Shutdown impacts local agriculture

The House of Representatives passed a bill, 243-183, to reopen the Department of Agriculture—which runs the Supplemental Nutrition Assistance Program, commonly known as SNAP or food stamps—as well as the Food and Drug Administration.

Meanwhile, the Department of Agriculture will continue providing food stamps to millions of Americans through February, Agriculture Secretary Sonny Perdue announced.

House Democrats, including Reps. Zoe Lofgren and Jimmy Panetta, are taking action to reopen all government agencies by passing individual, bipartisan appropriations bills.

The partial government shutdown is putting at risk federal food assistance programs, including WIC, school breakfast and lunch programs, The Emergency Food Assistance Program (which funds food banks and food pantries), and SNAP, which ensures that millions of low-income Americans, including pregnant women, children, seniors, people with disabilities, college students and veterans, don’t go hungry.  

In addition, just as the CDC and FDA announced the end of the E. coli outbreak associated with romaine lettuce, and continued searching local farms to pinpoint a cause, furloughed FDA employees were unable to properly inspect food processing facilities.

Panetta said, “We cannot prolong this shut down any longer. We must open up the government immediately so that the federal workers at the FDA, and the U.S. Department of Agriculture, can get back to protecting consumers and supporting producers.”

In other agriculture news, Lofgren and Sen. Dianne Feinstein introduced legislation to provide legal status to immigrant farm employees in the United States.

The Agricultural Worker Program Act would grant legal “blue card” status to immigrants who have worked in agriculture for at least 100 days during the previous two years.

California Farm Bureau President Jamie Johansson said the bill addresses a critical component of comprehensive immigration reform.

“We’re encouraged by the bill’s introduction in both chambers and appreciate the leadership of our California legislators to begin tackling this issue at the beginning of the new Congress,” Johansson said. “Farm employees and farmers need legislation that addresses legal status for employees and their immediate family members who are in the country now.

“Though this legislation is an important first step, the Farm Bureau supports comprehensive immigration reform that would allow future employees to migrate more easily to and from their home country, as well as to move from farm to farm for employment,” he said.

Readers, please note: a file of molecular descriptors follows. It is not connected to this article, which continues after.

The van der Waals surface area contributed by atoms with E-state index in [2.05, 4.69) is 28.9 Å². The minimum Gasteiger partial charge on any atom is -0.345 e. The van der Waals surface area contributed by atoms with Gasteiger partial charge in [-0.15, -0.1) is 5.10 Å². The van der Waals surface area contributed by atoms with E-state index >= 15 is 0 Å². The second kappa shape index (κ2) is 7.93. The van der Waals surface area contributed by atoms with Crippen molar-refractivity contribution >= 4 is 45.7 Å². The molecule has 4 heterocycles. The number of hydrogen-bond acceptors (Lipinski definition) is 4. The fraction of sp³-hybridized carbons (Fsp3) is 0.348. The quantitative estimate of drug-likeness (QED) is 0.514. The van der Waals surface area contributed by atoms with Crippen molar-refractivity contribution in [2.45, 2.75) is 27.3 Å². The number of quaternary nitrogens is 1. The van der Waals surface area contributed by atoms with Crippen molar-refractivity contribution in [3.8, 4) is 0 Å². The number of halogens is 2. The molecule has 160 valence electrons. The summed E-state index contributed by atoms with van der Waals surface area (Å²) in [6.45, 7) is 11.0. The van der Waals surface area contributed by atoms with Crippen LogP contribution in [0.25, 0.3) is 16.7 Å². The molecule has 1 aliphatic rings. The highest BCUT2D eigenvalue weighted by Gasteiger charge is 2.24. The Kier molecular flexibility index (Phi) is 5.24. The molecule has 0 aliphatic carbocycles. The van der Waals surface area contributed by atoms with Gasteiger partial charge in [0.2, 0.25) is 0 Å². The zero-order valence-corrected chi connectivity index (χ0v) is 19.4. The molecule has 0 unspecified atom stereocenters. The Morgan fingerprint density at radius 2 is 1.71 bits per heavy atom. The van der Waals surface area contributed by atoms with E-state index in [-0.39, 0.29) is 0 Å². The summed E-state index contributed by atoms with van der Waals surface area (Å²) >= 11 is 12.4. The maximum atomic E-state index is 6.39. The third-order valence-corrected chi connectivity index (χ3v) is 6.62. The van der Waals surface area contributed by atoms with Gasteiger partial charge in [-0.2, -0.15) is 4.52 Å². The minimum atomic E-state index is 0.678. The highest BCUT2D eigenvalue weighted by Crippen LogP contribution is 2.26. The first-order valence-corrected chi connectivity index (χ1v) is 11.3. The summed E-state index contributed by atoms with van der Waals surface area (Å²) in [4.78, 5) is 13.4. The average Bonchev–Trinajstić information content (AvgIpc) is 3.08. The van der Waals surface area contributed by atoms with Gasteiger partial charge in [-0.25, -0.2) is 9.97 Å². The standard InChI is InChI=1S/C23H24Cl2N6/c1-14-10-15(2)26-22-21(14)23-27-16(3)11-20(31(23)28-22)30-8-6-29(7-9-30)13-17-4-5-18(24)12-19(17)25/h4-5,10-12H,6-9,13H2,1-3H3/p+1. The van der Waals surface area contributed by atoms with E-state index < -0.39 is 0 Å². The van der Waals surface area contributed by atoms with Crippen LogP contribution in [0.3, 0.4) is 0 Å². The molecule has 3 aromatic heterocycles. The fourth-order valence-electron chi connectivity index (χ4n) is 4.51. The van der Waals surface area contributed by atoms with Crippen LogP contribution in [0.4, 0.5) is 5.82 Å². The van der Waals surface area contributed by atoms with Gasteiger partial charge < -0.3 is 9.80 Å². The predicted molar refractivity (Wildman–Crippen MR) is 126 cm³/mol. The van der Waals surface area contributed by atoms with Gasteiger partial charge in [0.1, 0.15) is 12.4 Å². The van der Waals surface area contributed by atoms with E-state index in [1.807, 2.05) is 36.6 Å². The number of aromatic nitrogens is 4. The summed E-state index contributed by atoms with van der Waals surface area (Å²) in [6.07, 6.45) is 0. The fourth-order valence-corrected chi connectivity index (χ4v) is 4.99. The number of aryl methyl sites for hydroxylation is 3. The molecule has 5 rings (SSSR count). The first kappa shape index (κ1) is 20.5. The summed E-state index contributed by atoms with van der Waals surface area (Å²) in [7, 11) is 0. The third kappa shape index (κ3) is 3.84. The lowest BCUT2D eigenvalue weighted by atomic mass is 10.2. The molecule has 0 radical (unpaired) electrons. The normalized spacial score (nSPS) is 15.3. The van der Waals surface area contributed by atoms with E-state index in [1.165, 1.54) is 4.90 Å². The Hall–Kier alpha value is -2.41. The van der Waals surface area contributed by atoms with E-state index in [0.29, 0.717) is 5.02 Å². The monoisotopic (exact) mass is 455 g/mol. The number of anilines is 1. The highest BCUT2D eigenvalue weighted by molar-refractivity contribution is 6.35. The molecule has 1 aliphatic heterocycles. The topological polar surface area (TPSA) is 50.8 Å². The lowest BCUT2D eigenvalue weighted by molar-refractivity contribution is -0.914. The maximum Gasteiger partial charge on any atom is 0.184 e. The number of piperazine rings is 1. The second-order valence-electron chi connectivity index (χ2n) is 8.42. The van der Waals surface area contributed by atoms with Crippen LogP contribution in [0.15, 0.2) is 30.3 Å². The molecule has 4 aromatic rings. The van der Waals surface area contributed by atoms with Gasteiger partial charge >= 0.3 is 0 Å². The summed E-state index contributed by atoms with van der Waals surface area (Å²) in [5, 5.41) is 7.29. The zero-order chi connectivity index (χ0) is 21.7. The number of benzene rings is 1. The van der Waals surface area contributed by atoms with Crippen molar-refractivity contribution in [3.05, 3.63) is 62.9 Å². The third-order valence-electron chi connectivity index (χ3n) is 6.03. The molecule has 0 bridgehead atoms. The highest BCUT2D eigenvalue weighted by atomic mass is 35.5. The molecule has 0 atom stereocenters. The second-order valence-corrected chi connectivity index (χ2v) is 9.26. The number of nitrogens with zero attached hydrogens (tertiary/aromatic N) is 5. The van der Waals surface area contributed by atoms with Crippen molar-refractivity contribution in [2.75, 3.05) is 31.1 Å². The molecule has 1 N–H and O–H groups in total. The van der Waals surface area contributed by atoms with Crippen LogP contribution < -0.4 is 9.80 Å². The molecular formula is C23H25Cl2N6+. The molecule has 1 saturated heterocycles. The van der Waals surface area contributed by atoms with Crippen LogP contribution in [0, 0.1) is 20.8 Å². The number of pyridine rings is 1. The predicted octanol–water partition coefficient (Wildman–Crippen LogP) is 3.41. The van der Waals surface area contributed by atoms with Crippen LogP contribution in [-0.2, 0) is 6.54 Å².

The agriculture bill approved by the House this month would provide both discretionary and mandatory funding for food and nutrition programs within the USDA. including SNAP, WIC, and Child Nutrition Programs.

SNAP: This bill provides $73.219 billion in mandatory spending for SNAP, which fully funds the program for FY 2019.

WIC: Allocated $6.15 billion in discretionary funding for the Special Supplemental Nutrition Program for Women, Infants and Children. This is $400 million above President Donald Trump’s request.

Child Nutrition Programs: Provides $23.184 billion for Child Nutrition Programs, including $30 million for school equipment grants and $28 million for Summer Electronic Benefit Transfer initiatives.

It also provides $2.97 billion in discretionary funding for the FDA, $159 million above the FY 2018 level and $213 million below the President’s request.

This bill includes $3.8 billion for Rural Development, $2 billion above the President’s request.

Water & Electric Infrastructure: This bill provides $1.25 billion for rural water and waste program loans, $800 million for water and waste grants, and more than $6.9 billion for rural electric and telephone infrastructure loans.

Rural Broadband: This bill funds rural broadband loan and grant pilot program at $425 million,which is $175 million below FY 2018 but rejects the President’s proposed elimination of the program.

Rural Housing Loans and Rental Assistance: $24 billion in loan authority for the single family housing guaranteed loan program and $1.331 billion for rental assistance.

This bill includes $879.1 million for conservation operations to help farmers, ranchers and private forest landowners conserve and protect their land. It also includes $150 million for watershed and flood prevention operations that support needed investments to rural communities.

It also includes $1.625 billion for the Farm Service Agency for farm, conservation and emergency loan programs. Importantly, it prohibits the closure of FSA county offices and provides resources for IT improvements and personnel across county offices; and $2.73 billion to support research conducted by the Agricultural Research Service and the National Institute of Food and Agriculture.   

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